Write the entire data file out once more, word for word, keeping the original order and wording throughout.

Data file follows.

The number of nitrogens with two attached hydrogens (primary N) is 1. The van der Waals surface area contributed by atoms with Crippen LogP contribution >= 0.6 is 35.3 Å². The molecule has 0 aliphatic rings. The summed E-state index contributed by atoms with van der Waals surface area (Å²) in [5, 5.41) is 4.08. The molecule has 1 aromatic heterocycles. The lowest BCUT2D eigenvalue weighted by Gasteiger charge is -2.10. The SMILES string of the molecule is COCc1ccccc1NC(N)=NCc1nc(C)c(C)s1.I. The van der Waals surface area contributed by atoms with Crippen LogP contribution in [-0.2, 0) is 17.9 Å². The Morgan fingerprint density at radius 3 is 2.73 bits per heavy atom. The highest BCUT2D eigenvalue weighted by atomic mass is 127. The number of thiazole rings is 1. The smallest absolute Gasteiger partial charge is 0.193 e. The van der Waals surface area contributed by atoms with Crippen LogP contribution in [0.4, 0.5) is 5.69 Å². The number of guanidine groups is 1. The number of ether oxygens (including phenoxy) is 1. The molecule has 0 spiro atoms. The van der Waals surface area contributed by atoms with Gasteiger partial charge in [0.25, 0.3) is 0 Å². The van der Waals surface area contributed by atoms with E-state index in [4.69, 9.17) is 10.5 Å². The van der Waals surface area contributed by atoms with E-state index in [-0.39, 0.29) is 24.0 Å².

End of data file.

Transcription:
The number of nitrogens with two attached hydrogens (primary N) is 1. The van der Waals surface area contributed by atoms with Crippen LogP contribution >= 0.6 is 35.3 Å². The molecule has 0 aliphatic rings. The summed E-state index contributed by atoms with van der Waals surface area (Å²) in [5, 5.41) is 4.08. The molecule has 1 aromatic heterocycles. The lowest BCUT2D eigenvalue weighted by Gasteiger charge is -2.10. The SMILES string of the molecule is COCc1ccccc1NC(N)=NCc1nc(C)c(C)s1.I. The van der Waals surface area contributed by atoms with Crippen LogP contribution in [-0.2, 0) is 17.9 Å². The Morgan fingerprint density at radius 3 is 2.73 bits per heavy atom. The highest BCUT2D eigenvalue weighted by atomic mass is 127. The number of thiazole rings is 1. The smallest absolute Gasteiger partial charge is 0.193 e. The van der Waals surface area contributed by atoms with Crippen LogP contribution in [0.4, 0.5) is 5.69 Å². The number of guanidine groups is 1. The number of ether oxygens (including phenoxy) is 1. The molecule has 0 spiro atoms. The van der Waals surface area contributed by atoms with Gasteiger partial charge in [0.25, 0.3) is 0 Å². The van der Waals surface area contributed by atoms with E-state index in [4.69, 9.17) is 10.5 Å². The van der Waals surface area contributed by atoms with E-state index in [-0.39, 0.29) is 24.0 Å².